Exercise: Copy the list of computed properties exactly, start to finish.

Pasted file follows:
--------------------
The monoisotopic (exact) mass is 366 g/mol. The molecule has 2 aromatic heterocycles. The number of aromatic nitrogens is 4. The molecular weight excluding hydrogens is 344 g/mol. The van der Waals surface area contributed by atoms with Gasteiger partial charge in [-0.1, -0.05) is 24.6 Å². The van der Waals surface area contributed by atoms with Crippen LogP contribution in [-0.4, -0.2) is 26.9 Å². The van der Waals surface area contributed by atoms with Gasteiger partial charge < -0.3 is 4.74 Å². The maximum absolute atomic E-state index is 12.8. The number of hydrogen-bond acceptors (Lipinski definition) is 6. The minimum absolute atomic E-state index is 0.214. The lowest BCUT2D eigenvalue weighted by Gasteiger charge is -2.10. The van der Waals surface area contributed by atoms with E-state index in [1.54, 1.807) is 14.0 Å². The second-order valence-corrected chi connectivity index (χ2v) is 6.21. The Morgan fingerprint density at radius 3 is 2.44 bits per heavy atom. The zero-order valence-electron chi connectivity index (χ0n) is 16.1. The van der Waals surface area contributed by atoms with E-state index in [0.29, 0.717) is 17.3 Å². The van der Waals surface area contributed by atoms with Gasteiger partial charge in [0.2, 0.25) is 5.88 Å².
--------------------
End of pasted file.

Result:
The monoisotopic (exact) mass is 366 g/mol. The molecule has 2 aromatic heterocycles. The number of aromatic nitrogens is 4. The molecular weight excluding hydrogens is 344 g/mol. The van der Waals surface area contributed by atoms with Gasteiger partial charge in [-0.1, -0.05) is 24.6 Å². The van der Waals surface area contributed by atoms with Crippen LogP contribution in [-0.4, -0.2) is 26.9 Å². The van der Waals surface area contributed by atoms with Gasteiger partial charge < -0.3 is 4.74 Å². The maximum absolute atomic E-state index is 12.8. The number of hydrogen-bond acceptors (Lipinski definition) is 6. The minimum absolute atomic E-state index is 0.214. The lowest BCUT2D eigenvalue weighted by Gasteiger charge is -2.10. The van der Waals surface area contributed by atoms with E-state index in [1.54, 1.807) is 14.0 Å². The second-order valence-corrected chi connectivity index (χ2v) is 6.21. The Morgan fingerprint density at radius 3 is 2.44 bits per heavy atom. The zero-order valence-electron chi connectivity index (χ0n) is 16.1. The van der Waals surface area contributed by atoms with E-state index in [0.29, 0.717) is 17.3 Å². The van der Waals surface area contributed by atoms with Gasteiger partial charge in [0.2, 0.25) is 5.88 Å².